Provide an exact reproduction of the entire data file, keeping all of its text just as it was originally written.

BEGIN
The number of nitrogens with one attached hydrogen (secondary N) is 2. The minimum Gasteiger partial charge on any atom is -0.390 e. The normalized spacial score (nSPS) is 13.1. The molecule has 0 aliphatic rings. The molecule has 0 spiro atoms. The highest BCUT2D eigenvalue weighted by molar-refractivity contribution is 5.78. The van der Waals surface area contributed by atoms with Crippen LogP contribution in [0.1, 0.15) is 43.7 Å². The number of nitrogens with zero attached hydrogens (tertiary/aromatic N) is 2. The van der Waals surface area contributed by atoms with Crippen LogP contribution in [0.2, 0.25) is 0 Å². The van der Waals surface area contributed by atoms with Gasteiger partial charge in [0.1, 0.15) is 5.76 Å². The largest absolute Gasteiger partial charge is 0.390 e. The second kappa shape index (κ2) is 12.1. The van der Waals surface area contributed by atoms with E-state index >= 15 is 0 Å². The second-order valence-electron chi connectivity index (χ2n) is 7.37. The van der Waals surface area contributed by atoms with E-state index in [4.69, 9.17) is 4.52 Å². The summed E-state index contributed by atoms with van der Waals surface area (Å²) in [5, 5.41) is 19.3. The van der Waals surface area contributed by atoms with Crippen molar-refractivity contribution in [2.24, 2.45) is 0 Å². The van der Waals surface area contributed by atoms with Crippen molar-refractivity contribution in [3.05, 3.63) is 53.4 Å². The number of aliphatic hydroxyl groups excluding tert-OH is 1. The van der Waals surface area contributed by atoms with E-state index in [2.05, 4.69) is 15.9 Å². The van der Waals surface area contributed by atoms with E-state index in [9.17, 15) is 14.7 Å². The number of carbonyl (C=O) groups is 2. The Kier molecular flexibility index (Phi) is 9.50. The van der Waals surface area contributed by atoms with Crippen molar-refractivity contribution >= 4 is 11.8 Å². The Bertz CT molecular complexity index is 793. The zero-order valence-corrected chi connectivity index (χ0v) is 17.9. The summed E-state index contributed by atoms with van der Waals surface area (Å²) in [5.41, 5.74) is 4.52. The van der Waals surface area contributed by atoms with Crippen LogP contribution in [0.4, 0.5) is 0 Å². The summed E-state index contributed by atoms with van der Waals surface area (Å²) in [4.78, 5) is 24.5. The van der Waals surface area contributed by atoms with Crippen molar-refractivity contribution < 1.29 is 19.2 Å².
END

The number of nitrogens with one attached hydrogen (secondary N) is 2. The minimum Gasteiger partial charge on any atom is -0.390 e. The normalized spacial score (nSPS) is 13.1. The molecule has 0 aliphatic rings. The molecule has 0 spiro atoms. The highest BCUT2D eigenvalue weighted by molar-refractivity contribution is 5.78. The van der Waals surface area contributed by atoms with Crippen LogP contribution in [0.1, 0.15) is 43.7 Å². The number of nitrogens with zero attached hydrogens (tertiary/aromatic N) is 2. The van der Waals surface area contributed by atoms with Crippen LogP contribution in [0.2, 0.25) is 0 Å². The van der Waals surface area contributed by atoms with Gasteiger partial charge in [0.1, 0.15) is 5.76 Å². The largest absolute Gasteiger partial charge is 0.390 e. The second kappa shape index (κ2) is 12.1. The van der Waals surface area contributed by atoms with E-state index >= 15 is 0 Å². The second-order valence-electron chi connectivity index (χ2n) is 7.37. The van der Waals surface area contributed by atoms with E-state index in [4.69, 9.17) is 4.52 Å². The summed E-state index contributed by atoms with van der Waals surface area (Å²) in [5, 5.41) is 19.3. The van der Waals surface area contributed by atoms with Crippen molar-refractivity contribution in [2.24, 2.45) is 0 Å². The van der Waals surface area contributed by atoms with Crippen molar-refractivity contribution in [3.05, 3.63) is 53.4 Å². The number of aliphatic hydroxyl groups excluding tert-OH is 1. The van der Waals surface area contributed by atoms with E-state index in [2.05, 4.69) is 15.9 Å². The van der Waals surface area contributed by atoms with E-state index in [9.17, 15) is 14.7 Å². The number of carbonyl (C=O) groups is 2. The Kier molecular flexibility index (Phi) is 9.50. The van der Waals surface area contributed by atoms with Crippen molar-refractivity contribution >= 4 is 11.8 Å². The Bertz CT molecular complexity index is 793. The zero-order valence-corrected chi connectivity index (χ0v) is 17.9. The summed E-state index contributed by atoms with van der Waals surface area (Å²) in [5.41, 5.74) is 4.52. The van der Waals surface area contributed by atoms with Crippen LogP contribution in [0.4, 0.5) is 0 Å². The summed E-state index contributed by atoms with van der Waals surface area (Å²) in [4.78, 5) is 24.5. The van der Waals surface area contributed by atoms with Crippen molar-refractivity contribution < 1.29 is 19.2 Å².